Fezzan region (deep south)
Colonel Wanis Boukh made, military governor of Libya’s southern military zone, said in an interview with the daily Qurnina Al Jadida on 17 July that Sabha, Murzuq, Shatti, Huwari, and Ghat are “under control”, but said “this is not enough.” The colonel claimed to have been the victim of a number of assassination attempts by unknown parties.
There was no immediate sequel to the violent tribal clashes on 9 July in the desert town of Sebha(which left one National Army soldier dead and seven wounded). On 13 July there was a major prison break in Sebha involving 34 prisoners of the Sebha Reform and Rehabilitation Institute. Colonel Najat Shoshan of the Judicial Police confirmed the escape occurred at 9 pm on 13 July and blamed poor coordination between the Judicial Police and the National Army.
On 19 July Fathi Suliman, a High Security Committee member in the oasis city of Kufrah, was kidnapped and later found murdered. Local Zwai tribesmen have blamed the Tabu (rival tribes of Chadian rather than Arab descent), and claim that Suliman was murdered in Kufrah’s Al-Shouri neighborhood, which is considered a no-go zone for Zwai Arabs. On the same day there was renewed fighting between Zwai and Tabu tribesmen in Al-Sentar, south of Kufrah, with two Tabus killed and fifteen others wounded. The clashes reportedly began after an unknown vehicle opened fire on Tabu tribesmen in Al-Sentar. Colonel Wanis Boukhmade, military governor ofLibya’s southern military zone, told media that the manner in which the conflict in Kufrah has been approached has been a failure. Boukh made mentioned the Shield of Libya’s numerous problems with the Tabu tribe, hinting that it may have failed to act as a neutral arbiter. (The Zwai dominate the local chapter of the quasi-governmental Shield of Libya forces). He blamed the transitional government for failing to address, at least in the beginning, “foreign intervention, especially from Chad”, which could have been done “by establishing an investigatory commission”.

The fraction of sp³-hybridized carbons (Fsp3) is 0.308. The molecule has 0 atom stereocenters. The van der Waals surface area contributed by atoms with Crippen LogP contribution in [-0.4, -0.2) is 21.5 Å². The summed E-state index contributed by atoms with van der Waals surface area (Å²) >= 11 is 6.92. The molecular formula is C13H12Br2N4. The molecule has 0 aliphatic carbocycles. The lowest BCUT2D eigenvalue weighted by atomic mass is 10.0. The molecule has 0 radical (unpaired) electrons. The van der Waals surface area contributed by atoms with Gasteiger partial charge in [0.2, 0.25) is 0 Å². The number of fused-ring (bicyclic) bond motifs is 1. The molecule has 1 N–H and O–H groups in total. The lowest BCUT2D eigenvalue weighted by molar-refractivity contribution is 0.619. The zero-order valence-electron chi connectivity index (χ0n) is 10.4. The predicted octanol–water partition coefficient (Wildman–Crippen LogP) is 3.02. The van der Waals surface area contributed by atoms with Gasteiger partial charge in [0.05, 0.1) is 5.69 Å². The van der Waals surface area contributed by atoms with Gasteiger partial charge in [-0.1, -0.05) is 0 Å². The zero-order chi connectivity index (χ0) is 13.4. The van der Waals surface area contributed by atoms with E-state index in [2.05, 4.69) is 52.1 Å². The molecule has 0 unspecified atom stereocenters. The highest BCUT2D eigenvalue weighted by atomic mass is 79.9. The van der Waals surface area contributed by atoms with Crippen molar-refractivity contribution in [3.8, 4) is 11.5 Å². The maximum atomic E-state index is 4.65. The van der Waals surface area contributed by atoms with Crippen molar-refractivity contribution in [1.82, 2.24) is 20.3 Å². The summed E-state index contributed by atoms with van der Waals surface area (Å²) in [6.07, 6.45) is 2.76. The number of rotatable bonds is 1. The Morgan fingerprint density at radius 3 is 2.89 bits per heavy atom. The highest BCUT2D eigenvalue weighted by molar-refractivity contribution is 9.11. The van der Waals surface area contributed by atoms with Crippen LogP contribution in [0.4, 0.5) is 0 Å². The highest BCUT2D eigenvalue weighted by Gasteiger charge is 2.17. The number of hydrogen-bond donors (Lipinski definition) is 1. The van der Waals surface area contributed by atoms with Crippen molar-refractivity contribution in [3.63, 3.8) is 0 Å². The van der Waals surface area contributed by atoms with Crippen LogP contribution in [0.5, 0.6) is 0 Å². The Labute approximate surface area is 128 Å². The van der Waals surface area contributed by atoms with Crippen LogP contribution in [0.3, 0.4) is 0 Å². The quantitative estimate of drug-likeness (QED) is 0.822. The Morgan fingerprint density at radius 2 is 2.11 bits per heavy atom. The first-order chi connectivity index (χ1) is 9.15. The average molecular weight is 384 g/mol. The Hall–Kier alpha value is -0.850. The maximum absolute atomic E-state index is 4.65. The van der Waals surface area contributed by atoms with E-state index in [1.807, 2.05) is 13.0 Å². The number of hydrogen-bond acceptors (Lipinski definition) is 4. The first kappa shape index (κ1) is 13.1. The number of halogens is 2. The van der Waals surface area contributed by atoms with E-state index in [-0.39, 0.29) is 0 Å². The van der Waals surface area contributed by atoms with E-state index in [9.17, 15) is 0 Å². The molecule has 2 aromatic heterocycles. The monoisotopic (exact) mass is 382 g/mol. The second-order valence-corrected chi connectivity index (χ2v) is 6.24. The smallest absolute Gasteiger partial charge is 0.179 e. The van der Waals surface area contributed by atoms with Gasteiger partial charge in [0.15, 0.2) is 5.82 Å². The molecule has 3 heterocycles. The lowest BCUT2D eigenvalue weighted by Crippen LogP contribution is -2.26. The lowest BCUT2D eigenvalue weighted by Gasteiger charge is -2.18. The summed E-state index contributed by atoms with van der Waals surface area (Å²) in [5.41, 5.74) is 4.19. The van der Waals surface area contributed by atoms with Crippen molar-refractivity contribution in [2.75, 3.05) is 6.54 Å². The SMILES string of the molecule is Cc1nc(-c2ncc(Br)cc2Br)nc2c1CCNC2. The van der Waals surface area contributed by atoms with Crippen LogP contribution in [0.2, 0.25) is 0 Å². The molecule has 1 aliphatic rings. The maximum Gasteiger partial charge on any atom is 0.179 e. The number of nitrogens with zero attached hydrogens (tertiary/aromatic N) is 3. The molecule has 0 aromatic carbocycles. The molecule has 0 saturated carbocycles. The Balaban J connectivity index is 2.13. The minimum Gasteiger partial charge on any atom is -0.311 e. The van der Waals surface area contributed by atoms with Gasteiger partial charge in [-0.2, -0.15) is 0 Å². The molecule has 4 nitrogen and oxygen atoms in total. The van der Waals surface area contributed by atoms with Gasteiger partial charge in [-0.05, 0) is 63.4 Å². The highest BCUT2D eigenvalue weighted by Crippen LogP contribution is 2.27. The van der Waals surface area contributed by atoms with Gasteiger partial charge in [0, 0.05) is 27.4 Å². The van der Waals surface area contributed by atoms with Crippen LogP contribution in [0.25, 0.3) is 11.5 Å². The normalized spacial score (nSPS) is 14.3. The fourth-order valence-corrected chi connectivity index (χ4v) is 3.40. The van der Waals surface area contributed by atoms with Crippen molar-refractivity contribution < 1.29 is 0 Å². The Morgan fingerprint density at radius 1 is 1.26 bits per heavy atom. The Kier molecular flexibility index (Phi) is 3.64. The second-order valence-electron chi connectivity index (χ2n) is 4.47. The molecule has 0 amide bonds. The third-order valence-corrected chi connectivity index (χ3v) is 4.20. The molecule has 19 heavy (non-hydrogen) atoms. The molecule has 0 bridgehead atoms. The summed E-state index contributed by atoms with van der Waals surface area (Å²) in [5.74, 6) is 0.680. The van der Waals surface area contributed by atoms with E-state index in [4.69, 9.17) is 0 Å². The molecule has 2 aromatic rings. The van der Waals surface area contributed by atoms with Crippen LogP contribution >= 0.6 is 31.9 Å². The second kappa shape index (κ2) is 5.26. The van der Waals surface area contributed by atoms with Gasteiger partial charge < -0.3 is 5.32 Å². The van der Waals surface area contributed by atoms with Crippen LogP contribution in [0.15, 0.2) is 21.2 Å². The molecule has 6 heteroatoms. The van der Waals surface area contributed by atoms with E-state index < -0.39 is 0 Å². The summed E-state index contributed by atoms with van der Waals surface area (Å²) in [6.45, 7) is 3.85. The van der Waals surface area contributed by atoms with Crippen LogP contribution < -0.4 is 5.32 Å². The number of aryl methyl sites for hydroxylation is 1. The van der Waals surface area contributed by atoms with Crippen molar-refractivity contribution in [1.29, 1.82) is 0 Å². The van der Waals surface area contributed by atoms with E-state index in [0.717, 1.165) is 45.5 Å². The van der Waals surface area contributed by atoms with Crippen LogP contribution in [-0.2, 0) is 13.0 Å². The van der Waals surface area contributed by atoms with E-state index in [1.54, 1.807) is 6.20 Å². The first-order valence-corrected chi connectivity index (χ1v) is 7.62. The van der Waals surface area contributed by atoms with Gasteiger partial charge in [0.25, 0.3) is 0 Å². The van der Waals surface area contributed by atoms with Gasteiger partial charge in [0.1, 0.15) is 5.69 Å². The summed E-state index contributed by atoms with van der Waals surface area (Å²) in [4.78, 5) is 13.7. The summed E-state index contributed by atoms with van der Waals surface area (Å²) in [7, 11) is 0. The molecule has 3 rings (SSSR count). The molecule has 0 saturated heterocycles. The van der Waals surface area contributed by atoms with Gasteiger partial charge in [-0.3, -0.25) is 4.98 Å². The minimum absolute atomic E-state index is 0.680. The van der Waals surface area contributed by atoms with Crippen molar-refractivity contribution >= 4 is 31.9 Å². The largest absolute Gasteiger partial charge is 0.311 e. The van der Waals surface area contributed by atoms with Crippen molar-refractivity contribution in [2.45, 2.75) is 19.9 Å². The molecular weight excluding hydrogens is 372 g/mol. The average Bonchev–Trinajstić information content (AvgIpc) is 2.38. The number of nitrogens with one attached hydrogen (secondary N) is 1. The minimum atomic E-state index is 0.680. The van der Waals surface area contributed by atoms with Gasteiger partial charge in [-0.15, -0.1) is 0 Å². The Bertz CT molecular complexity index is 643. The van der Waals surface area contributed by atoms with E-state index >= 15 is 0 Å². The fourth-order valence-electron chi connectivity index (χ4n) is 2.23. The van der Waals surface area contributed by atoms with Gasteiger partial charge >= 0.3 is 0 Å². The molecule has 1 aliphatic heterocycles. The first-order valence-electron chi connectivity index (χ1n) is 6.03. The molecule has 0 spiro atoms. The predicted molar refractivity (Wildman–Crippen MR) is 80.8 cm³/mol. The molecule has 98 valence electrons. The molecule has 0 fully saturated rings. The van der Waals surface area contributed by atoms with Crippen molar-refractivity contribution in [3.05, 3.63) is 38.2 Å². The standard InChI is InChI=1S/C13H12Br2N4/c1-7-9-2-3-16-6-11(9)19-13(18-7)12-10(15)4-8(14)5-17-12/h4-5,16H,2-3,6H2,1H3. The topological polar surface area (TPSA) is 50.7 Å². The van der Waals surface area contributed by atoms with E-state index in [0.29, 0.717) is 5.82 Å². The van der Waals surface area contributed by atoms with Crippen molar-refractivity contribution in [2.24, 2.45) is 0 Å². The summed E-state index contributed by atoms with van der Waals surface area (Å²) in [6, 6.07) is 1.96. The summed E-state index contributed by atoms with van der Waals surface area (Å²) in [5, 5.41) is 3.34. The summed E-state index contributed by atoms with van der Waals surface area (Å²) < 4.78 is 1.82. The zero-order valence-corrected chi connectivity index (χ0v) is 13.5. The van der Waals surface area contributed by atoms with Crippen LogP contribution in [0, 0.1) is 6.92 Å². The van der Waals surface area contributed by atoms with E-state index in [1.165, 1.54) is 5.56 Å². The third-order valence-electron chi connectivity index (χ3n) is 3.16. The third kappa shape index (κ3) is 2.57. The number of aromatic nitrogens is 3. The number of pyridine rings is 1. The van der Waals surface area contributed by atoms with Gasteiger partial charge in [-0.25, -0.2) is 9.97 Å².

The issue of Libya’s southern borders was a recurrent theme in media reporting and official statements during the last week. Colonel Wanis Boukh made noted on 17 July that “the borders are open” and described illegal immigration as “more dangerous than the spread of weapons”. Elsewhere numerous media reports focused on the announcement of an Islamic state in Azawad, northernMali, by jihadist groups flush with Libyan weapons. Libyan officials (and the local militias controlling the southern towns and road systems) seem more focused on the influx of non-Arabs from Chad, Sudan and pan-Sahel countries.
(Source: Gary Sandiford of Olive Group)